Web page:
In the annals of REALLY BAD IDEAS:

io9 – Secret Histories: China’s Worst Self-Inflicted Environmental Disaster: The Campaign to Wipe Out the Common Sparrow

To wit:

Back in the 1950s, China was going through its Great Leap Forward, an effort to transform China from a largely agrarian nation to a thriving industrial Marxist powerhouse.

DOT. DOT. DOT. We’ve been here before. Anyway:

Chinese leader Mao Zedong initiated the Four Pests campaign after reaching the conclusion that several blights needed to be exterminated — namely mosquitoes, flies, rats, and sparrows. While many people nowadays would regard tampering with the ecosystem in such a radical way as a shockingly irresponsible idea, this was a classic case of something appearing like a good idea at the time. And according to environmental activist Dai Qing, “Mao knew nothing about animals. He didn’t want to discuss his plan or listen to experts. He just decided that the ‘four pests’ should be killed.”

Again, Mao’s less than a team player. Been here before too. But anyway:

Chinese scientists had calculated that each sparrow consumed 4.5kg of grain each year — and that for every million sparrows killed, there would be food for 60,000 people. Armed with this information, Mao launched the Great Sparrow Campaign to address the problem.

Great!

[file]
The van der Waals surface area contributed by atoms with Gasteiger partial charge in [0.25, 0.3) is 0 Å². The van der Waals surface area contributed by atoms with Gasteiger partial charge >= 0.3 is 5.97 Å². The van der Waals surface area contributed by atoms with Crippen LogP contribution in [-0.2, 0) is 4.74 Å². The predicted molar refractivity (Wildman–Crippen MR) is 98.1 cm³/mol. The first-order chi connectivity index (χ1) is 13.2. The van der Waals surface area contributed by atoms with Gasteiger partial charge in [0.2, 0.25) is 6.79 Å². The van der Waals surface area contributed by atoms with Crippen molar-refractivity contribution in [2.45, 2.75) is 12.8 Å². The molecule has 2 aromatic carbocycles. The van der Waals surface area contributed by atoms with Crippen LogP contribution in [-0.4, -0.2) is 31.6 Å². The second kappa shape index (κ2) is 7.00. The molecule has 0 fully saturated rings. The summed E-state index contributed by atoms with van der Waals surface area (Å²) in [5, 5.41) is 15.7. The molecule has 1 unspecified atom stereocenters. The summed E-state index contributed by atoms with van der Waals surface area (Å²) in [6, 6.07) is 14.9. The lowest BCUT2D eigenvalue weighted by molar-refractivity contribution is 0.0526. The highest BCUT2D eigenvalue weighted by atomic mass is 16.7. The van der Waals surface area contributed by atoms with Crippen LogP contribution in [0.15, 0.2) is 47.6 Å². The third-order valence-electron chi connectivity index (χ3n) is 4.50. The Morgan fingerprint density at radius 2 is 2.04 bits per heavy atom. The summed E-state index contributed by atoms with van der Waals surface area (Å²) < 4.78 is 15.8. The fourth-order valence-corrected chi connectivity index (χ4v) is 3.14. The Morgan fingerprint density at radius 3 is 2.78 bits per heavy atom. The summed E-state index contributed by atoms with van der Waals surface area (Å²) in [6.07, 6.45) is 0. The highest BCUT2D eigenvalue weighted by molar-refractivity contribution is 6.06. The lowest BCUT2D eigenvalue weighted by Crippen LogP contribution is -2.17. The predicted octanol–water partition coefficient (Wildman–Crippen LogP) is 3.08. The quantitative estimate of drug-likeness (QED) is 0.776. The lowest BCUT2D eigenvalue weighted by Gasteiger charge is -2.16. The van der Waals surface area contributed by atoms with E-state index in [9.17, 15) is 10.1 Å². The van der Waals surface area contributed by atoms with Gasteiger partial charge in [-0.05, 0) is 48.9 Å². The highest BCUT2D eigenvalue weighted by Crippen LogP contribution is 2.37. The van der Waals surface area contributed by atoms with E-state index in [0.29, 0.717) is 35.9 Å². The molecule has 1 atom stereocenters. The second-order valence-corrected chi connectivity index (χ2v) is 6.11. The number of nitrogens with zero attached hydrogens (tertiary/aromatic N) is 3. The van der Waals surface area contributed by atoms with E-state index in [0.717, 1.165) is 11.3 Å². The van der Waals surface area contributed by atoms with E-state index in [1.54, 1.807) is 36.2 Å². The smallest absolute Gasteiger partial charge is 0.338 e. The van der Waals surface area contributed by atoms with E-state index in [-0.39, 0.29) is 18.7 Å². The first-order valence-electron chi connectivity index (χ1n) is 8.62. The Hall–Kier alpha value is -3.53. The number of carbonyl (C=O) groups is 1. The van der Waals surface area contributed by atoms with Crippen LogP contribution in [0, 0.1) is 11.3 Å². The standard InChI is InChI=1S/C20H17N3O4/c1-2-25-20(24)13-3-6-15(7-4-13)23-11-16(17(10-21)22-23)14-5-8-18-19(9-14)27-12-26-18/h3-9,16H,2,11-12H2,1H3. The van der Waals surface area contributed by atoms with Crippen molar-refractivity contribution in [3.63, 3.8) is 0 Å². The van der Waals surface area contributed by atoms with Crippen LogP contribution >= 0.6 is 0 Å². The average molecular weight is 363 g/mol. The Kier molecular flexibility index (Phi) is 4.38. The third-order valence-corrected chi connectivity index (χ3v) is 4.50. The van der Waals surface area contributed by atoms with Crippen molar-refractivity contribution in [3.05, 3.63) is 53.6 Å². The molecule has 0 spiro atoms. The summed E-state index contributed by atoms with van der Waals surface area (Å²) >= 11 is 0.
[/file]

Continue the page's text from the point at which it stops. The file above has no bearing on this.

To accomplish this task, Chinese citizens were mobilized in massive numbers to eradicate the birds by forcing them to fly until they fell from exhaustion. The Chinese people took to the streets clanging their pots and pans or beating drums to terrorize the birds and prevent them from landing. Nests were torn down, eggs were broken, chicks killed, and sparrows shot down from the sky. Experts estimate that hundreds of millions of sparrows were killed as part of the campaign.

Really great! Oh wait!

By April of 1960, it started to become painfully obvious to the Chinese leaders that the sparrows, in addition to eating grains, ate insects.

Oh.

Lots of insects.

Oh them.

Locust populations swarmed the countryside with no sparrows in sight. Things got so bad that the Chinese government started importing sparrows from the Soviet Union. The overflow of insects, plus the added effects of widespread deforestation and misuse of poisons and pesticides, were a significant contributor to the Great Chinese Famine (1958-1961) in which an estimated 30 million people died of starvation.

And I’m sure nobody could’ve seen that coming, hey hey?

Click through to read the whole thing. Bonus! Amazing propaganda poster. I’m not gonna bother translating so I’ll only say that I hope it’s related to the Great Sparrow Revolution and not generic.